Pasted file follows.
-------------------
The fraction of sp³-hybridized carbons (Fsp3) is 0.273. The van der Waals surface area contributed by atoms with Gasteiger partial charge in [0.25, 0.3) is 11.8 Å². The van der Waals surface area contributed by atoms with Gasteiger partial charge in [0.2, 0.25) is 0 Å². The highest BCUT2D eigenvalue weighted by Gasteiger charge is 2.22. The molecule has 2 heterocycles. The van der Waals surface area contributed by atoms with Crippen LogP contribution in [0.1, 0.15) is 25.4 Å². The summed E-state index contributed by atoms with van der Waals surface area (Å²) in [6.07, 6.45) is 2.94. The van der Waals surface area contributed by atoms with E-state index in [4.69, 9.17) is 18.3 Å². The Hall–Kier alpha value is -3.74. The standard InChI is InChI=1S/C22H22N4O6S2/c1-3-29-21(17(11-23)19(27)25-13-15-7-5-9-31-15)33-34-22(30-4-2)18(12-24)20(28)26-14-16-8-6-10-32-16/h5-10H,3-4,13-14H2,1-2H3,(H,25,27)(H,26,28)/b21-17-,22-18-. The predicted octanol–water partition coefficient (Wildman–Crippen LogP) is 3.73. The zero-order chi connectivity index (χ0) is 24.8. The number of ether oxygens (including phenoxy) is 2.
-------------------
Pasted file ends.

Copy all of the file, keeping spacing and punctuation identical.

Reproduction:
The fraction of sp³-hybridized carbons (Fsp3) is 0.273. The van der Waals surface area contributed by atoms with Gasteiger partial charge in [0.25, 0.3) is 11.8 Å². The van der Waals surface area contributed by atoms with Gasteiger partial charge in [0.2, 0.25) is 0 Å². The highest BCUT2D eigenvalue weighted by Gasteiger charge is 2.22. The molecule has 2 heterocycles. The van der Waals surface area contributed by atoms with Crippen LogP contribution in [0.1, 0.15) is 25.4 Å². The summed E-state index contributed by atoms with van der Waals surface area (Å²) in [6.07, 6.45) is 2.94. The van der Waals surface area contributed by atoms with E-state index in [4.69, 9.17) is 18.3 Å². The Hall–Kier alpha value is -3.74. The standard InChI is InChI=1S/C22H22N4O6S2/c1-3-29-21(17(11-23)19(27)25-13-15-7-5-9-31-15)33-34-22(30-4-2)18(12-24)20(28)26-14-16-8-6-10-32-16/h5-10H,3-4,13-14H2,1-2H3,(H,25,27)(H,26,28)/b21-17-,22-18-. The predicted octanol–water partition coefficient (Wildman–Crippen LogP) is 3.73. The zero-order chi connectivity index (χ0) is 24.8. The number of ether oxygens (including phenoxy) is 2.